Califoregonian (Excerpt): Walking in the rain in the dark

by austin beaton

⅓ memoir, ⅓ essay collection, ⅓ letters written to strangers, ex-lovers, and acquaintances, Califoregonian is a walking through what it might mean to leave your home and leave your body. Buy it here.

I do meth or heroin and am shaken by the shoulders 37 years later, woken from a bad trip like a junkie Rumpelstiltskin. The disappointing stare and head shake of my wrinkled-cheek mother I now barely recognize. Dad: slumped sober and peaceful, disappointed.

“We told you alcohol and drugs ruin lives. We told you.”

This my biggest fear and recurring nightmare as a kid.


I float out the skin quick as a sea anemone closing. Fuck. I know this feeling. Anxiety from the latte? Are these my thoughts? Are these my hands over the laptop keys? Is my creation myth re-beginning?

Working full-time in Oregon is different from being a student. October, November. Oregonians usually greet strangers, but not in late autumn or winter. You walk to work in the in rain in the dark. In the office you take in fluorescent light or escape for gray out the window. Water beads on the glass. Sometimes the sky black-purple like the clouds are bruised. You walk home in the rain in the dark. Your socks wet. Your sinus infection three months long. Phlegm down a bathroom sink. Roommates stoned depressed. You tell people you don’t blame Kurt Cobain for eating a shotgun. Heroin and grunge in 155 days of rain a year? Courtney Love didn’t need to do it. Philadelphia and Miami and Alabama get less days of more rain. Here, water torture.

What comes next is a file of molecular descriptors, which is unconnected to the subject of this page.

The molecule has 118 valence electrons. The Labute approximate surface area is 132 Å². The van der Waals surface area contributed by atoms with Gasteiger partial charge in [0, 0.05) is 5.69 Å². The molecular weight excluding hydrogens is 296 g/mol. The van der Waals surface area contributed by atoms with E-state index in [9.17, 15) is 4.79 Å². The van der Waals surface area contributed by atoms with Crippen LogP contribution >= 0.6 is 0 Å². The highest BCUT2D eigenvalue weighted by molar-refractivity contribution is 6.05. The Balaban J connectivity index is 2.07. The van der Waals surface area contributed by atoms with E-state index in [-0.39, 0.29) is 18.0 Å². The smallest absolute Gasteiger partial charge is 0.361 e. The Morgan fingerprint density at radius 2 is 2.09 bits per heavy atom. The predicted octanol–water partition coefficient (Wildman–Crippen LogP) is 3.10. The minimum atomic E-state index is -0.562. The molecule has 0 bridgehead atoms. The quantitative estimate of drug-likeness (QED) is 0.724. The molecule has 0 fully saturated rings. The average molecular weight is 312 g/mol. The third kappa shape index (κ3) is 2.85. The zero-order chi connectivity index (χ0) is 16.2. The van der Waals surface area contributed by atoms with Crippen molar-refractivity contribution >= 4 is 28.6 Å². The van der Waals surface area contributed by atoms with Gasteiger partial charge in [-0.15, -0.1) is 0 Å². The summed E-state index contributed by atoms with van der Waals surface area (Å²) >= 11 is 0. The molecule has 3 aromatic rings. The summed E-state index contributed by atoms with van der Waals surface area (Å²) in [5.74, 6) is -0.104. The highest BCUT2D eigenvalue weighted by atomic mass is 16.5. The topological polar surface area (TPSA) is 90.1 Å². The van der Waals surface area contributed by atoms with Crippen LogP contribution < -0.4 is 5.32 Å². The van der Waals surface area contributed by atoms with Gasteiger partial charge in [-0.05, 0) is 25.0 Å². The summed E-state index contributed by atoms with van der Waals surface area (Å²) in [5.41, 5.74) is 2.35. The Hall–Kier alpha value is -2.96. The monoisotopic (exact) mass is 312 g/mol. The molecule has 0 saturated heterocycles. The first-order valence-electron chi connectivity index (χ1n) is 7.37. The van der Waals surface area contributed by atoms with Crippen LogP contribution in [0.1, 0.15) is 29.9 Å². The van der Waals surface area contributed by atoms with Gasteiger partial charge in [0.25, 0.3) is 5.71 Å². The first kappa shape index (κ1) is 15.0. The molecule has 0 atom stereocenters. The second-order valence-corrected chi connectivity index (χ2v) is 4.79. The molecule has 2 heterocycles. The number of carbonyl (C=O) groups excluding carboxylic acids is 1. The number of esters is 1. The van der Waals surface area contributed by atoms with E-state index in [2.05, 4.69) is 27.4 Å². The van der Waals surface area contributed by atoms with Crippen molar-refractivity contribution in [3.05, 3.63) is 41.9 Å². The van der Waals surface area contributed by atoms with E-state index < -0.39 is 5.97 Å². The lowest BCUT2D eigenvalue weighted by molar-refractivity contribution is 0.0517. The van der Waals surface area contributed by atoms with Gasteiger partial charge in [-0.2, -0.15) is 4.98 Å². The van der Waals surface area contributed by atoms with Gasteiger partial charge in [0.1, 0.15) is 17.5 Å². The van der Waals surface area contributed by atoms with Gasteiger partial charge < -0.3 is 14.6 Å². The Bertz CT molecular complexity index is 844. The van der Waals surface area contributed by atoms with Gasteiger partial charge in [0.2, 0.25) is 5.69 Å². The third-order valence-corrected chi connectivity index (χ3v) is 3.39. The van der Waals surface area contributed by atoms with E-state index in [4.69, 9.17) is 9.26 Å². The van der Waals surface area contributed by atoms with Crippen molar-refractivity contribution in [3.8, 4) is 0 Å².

Here, I live inside the belly of a whale. I paddle a canoe through the streets black, the bow bumping yesterday’s phantoms.

You can buy Califoregonian on Amazon here.